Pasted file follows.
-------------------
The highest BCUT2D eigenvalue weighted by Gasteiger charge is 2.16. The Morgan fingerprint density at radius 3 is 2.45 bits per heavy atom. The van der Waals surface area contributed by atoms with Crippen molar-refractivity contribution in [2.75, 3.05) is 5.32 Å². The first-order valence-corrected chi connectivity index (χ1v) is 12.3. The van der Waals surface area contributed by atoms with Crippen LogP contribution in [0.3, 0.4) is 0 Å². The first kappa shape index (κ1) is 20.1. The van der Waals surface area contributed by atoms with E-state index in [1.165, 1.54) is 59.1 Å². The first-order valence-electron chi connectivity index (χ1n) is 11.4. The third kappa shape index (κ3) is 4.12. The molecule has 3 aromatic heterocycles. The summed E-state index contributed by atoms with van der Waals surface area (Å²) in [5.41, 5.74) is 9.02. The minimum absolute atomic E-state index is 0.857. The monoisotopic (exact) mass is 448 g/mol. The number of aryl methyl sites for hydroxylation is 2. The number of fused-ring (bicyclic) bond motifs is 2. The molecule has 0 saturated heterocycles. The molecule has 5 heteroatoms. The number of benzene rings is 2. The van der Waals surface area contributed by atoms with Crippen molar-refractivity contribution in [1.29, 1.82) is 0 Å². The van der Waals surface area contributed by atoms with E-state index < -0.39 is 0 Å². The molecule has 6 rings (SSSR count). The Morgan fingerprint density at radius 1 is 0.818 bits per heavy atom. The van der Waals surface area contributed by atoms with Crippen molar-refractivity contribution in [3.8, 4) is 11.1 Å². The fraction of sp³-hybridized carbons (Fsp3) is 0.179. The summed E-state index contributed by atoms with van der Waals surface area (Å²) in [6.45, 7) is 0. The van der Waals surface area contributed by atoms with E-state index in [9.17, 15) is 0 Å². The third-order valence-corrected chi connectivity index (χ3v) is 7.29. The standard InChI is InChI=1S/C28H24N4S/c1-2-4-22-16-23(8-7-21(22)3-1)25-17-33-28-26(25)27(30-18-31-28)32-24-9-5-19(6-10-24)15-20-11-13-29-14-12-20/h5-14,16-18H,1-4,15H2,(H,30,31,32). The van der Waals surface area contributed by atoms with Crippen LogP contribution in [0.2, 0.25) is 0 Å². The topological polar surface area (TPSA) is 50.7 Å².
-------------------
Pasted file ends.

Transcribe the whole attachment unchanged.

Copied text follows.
The highest BCUT2D eigenvalue weighted by Gasteiger charge is 2.16. The Morgan fingerprint density at radius 3 is 2.45 bits per heavy atom. The van der Waals surface area contributed by atoms with Crippen molar-refractivity contribution in [2.75, 3.05) is 5.32 Å². The first-order valence-corrected chi connectivity index (χ1v) is 12.3. The van der Waals surface area contributed by atoms with Crippen LogP contribution in [0.3, 0.4) is 0 Å². The first kappa shape index (κ1) is 20.1. The van der Waals surface area contributed by atoms with E-state index in [1.165, 1.54) is 59.1 Å². The first-order valence-electron chi connectivity index (χ1n) is 11.4. The third kappa shape index (κ3) is 4.12. The molecule has 3 aromatic heterocycles. The summed E-state index contributed by atoms with van der Waals surface area (Å²) in [5.41, 5.74) is 9.02. The minimum absolute atomic E-state index is 0.857. The monoisotopic (exact) mass is 448 g/mol. The number of aryl methyl sites for hydroxylation is 2. The number of fused-ring (bicyclic) bond motifs is 2. The molecule has 0 saturated heterocycles. The molecule has 5 heteroatoms. The number of benzene rings is 2. The van der Waals surface area contributed by atoms with Crippen molar-refractivity contribution in [1.29, 1.82) is 0 Å². The van der Waals surface area contributed by atoms with E-state index < -0.39 is 0 Å². The molecule has 6 rings (SSSR count). The Morgan fingerprint density at radius 1 is 0.818 bits per heavy atom. The van der Waals surface area contributed by atoms with Crippen molar-refractivity contribution in [3.8, 4) is 11.1 Å². The fraction of sp³-hybridized carbons (Fsp3) is 0.179. The summed E-state index contributed by atoms with van der Waals surface area (Å²) in [6.45, 7) is 0. The van der Waals surface area contributed by atoms with E-state index in [9.17, 15) is 0 Å². The third-order valence-corrected chi connectivity index (χ3v) is 7.29. The standard InChI is InChI=1S/C28H24N4S/c1-2-4-22-16-23(8-7-21(22)3-1)25-17-33-28-26(25)27(30-18-31-28)32-24-9-5-19(6-10-24)15-20-11-13-29-14-12-20/h5-14,16-18H,1-4,15H2,(H,30,31,32). The van der Waals surface area contributed by atoms with Crippen LogP contribution in [0.2, 0.25) is 0 Å². The topological polar surface area (TPSA) is 50.7 Å².